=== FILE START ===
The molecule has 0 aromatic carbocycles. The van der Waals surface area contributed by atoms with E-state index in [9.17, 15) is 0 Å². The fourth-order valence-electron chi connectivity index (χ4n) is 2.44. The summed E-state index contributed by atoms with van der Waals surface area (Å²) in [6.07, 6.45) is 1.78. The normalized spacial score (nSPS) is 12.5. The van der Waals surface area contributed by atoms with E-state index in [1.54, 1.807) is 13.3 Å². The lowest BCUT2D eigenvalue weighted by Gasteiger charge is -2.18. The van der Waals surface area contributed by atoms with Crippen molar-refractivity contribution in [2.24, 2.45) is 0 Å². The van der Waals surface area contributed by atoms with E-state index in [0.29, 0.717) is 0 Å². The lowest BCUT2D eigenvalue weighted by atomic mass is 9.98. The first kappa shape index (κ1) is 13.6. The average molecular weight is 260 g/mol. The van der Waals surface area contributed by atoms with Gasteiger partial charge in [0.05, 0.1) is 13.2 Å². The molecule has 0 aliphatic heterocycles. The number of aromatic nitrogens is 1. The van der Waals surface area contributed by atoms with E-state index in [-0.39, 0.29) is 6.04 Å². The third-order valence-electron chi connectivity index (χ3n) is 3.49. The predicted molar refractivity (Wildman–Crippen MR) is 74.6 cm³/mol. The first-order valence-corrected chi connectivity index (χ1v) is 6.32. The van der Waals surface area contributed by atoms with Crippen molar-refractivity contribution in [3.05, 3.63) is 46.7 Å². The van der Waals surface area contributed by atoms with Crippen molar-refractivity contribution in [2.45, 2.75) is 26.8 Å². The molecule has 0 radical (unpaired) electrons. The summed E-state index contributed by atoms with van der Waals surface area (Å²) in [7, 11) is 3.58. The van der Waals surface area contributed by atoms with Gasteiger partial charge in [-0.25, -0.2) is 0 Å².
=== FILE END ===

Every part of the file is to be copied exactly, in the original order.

The molecule has 0 aromatic carbocycles. The van der Waals surface area contributed by atoms with E-state index in [9.17, 15) is 0 Å². The fourth-order valence-electron chi connectivity index (χ4n) is 2.44. The summed E-state index contributed by atoms with van der Waals surface area (Å²) in [6.07, 6.45) is 1.78. The normalized spacial score (nSPS) is 12.5. The van der Waals surface area contributed by atoms with E-state index in [1.54, 1.807) is 13.3 Å². The lowest BCUT2D eigenvalue weighted by Gasteiger charge is -2.18. The van der Waals surface area contributed by atoms with Crippen molar-refractivity contribution in [2.24, 2.45) is 0 Å². The van der Waals surface area contributed by atoms with E-state index in [0.29, 0.717) is 0 Å². The lowest BCUT2D eigenvalue weighted by atomic mass is 9.98. The first kappa shape index (κ1) is 13.6. The average molecular weight is 260 g/mol. The van der Waals surface area contributed by atoms with Gasteiger partial charge in [0.05, 0.1) is 13.2 Å². The molecule has 0 aliphatic heterocycles. The number of aromatic nitrogens is 1. The van der Waals surface area contributed by atoms with E-state index in [-0.39, 0.29) is 6.04 Å². The third-order valence-electron chi connectivity index (χ3n) is 3.49. The predicted molar refractivity (Wildman–Crippen MR) is 74.6 cm³/mol. The first-order valence-corrected chi connectivity index (χ1v) is 6.32. The van der Waals surface area contributed by atoms with Crippen molar-refractivity contribution in [3.05, 3.63) is 46.7 Å². The van der Waals surface area contributed by atoms with Crippen molar-refractivity contribution in [2.45, 2.75) is 26.8 Å². The molecule has 0 radical (unpaired) electrons. The summed E-state index contributed by atoms with van der Waals surface area (Å²) in [7, 11) is 3.58. The van der Waals surface area contributed by atoms with Gasteiger partial charge in [-0.25, -0.2) is 0 Å².